Saturday, January 4, 2014

Let's do O'Hara's deal

Very often nowadays (I think),
we greet each other as hurdles
once again to endure in a path
to higher existence, in virtu-
al refuge known as plans. Nat-
urally, I couldn't conceive of
such a fundamental deformation,
if I were not vulnerable to it.

I observed that not even youth 
and income can defeat the feeb-
leness inherent in common calcu-
lations; and possibly our contem-
porary horror, "social media,"
are augury, in ditziest vacuity,
of this slipstream into anomie.

Knowing better is not being bet-
ter; it's often being worse. But
knowing something utterly is not
a feeble anchorage, for passing
it on neutrally, in closeness to
one's past and present. The scan-
dal of our genius is on-axis to
the honest gaze.

What is so unarguably to be 
known, if not that there is
poetry to taste in standing
still? Don't take mine, one
would say. Take my hearing,
for your extravagantest ex-


       the only truth is face to face, the poem whose
          words become your mouth
       and dying in black and white we fight for what we
          love, not are 

Frank O'Hara
Ode: Salute to the French
  Negro Poets
Donald Allen, editor
The Collected Poems of 
  Frank O'Hara
op. cit.

Edward Mendelson
Review of Selected Poems
  of Frank O'Hara
  Mark Ford, editor
  Knopf, 2008
The New York Review
  of Books
September 25, 2008©

John Latta
Isola di Rifiuti
October 23, 2012©

Saturday commute xcix: Even from the blithest progress

Even from the blithest progress, the most innocent triumphs, attendant upon the handsomest conduct, there emerges always some laundry to be done.

Whence it hath been
discovered, one can
hang it out to dry.

Friday, January 3, 2014

Suppose it were Friday xc: Now let us praise inequality

   Someone's begun
   the day better,
   it often seems.

  What could be less fastidious
  than opulence so giddious,
  as Rolls are Roycing boldly off the     truck;
  and if one thought, insidious,
  our rhyme would climb more hideous,
  It's premature to cluck.

I don't know about you, but the insanity defense of the limerick has stood one in great stead, from time to time, to immunise jest. That shield is like Rolls' splendid wingèd ornament, the Spirit of Ecstasy. It wears the kiss of frolic. Yes?

               It's just possibly conceivable,
               the gods designed retrievable,
               our fret,
               of comfort unbelievable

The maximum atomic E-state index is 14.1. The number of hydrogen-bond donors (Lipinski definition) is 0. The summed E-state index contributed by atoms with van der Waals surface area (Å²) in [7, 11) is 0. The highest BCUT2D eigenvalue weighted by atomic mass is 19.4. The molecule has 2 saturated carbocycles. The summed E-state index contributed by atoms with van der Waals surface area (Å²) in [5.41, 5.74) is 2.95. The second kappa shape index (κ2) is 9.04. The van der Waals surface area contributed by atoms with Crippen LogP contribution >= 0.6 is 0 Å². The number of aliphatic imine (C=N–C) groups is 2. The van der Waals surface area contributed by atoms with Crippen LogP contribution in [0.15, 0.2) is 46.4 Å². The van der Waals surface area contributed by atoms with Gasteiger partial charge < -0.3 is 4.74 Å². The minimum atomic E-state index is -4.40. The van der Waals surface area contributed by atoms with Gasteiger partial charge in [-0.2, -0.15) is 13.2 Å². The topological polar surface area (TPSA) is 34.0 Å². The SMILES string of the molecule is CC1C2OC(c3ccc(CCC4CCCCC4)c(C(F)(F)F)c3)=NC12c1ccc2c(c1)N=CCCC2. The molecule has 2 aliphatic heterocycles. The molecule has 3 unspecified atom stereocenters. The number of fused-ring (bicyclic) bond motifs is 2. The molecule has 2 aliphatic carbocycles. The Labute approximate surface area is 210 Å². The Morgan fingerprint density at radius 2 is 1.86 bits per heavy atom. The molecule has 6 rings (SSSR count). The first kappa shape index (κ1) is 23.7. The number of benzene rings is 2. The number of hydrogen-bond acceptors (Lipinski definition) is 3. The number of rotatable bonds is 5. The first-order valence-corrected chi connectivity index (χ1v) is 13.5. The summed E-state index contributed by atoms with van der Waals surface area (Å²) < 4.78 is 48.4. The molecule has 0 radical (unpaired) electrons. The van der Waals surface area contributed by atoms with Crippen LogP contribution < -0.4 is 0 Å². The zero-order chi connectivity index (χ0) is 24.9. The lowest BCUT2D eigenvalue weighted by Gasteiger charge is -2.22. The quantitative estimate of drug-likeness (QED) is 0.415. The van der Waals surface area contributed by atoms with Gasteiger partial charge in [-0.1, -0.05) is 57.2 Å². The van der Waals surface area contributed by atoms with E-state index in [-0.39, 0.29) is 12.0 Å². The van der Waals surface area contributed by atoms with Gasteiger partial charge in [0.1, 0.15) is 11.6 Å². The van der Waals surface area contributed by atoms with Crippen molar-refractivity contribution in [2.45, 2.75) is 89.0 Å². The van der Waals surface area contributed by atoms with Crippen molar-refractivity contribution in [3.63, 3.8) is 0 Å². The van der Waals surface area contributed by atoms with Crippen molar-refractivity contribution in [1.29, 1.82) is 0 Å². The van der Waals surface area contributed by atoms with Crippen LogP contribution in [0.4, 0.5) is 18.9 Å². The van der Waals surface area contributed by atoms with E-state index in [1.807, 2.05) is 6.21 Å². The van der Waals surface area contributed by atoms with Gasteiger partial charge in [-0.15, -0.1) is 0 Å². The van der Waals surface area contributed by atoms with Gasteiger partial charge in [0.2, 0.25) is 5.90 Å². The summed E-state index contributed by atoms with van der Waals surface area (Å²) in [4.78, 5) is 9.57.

in view of how receivable's
               the debt.

  Enough, then, with nos-     trums on the consola-       tions of luxury, one way     or the other. There will     always be a merrier con-     veyance. For them, the       gods have given us the       Insouciant Amphibian,       
  Tadpole to the gentry,
  high compression             element'ry
  in his limbs;
  a busy Port of Entry,
  evident'ry of his whims.

  We think awf'lly well of     Toady, 
  and we love his bonhommie,   but one can't be just a     roadie 
  of commodious esprit.

   That said, it's not un-
   worth mulling upon, I
   grant you. The problem,
   if we must have one, is 
   that inequality is enor-
   mously too interchange-
   able to be dislodged 

Kenneth Grahame
The Wind in the Willows
op. cit.

Wednesday, January 1, 2014

Eh, bien. Quatorze.

    Or just more
    of Texas?

    Having just shot up a town
    for a sackful of zinc wash-
    ers, Peckinpah's heroes ar-
    rive at the Rio Grande, an
    occasional jurisdictional
    divide. Youth sees Mexico, 
    and calls it lindo. A con-
    noisseur of brigandage is
    not so sure.

   In the satiric satyr,
   Michel Simon, a long
   career in the quay of
   brigandage stretched
   from Jean Vigo through
   Renoir to Marcel Carné.
   The cultivation of the
   distinction, between 
   play and misery, is not
   a struggle of good with 
   evil; and it is a lark
   to participate in reel-
   ing in this understand-
   ing, little by little.

   One never does know what
   will turn up, restaurant
   footfare notwithstanding.


Sam Peckinpah
  and Walon Green,
The Wild Bunch
Warner Brothers, 1969©

Tuesday, December 31, 2013

Au revoir, les treize

    They made a
    for butter?

Martin Conte

Jean-Pierre Léaud
Jean Cocteau
François Truffaut

Past red

for a critic
at the exhib-
ition, and
for visitors

  And don't presume you knew the man       you wronged
  so very well. He surely had virtues       you were unaware of;
  nor perhaps are those deep wounds the     ones
  that you imagine (out of ignorance of     his life)
  to be the dreadful blows that came       from you

  Don't count on your feeble memory.
  Temper your remorse, which is always
  so one-sidedly against you, it's           casuistry.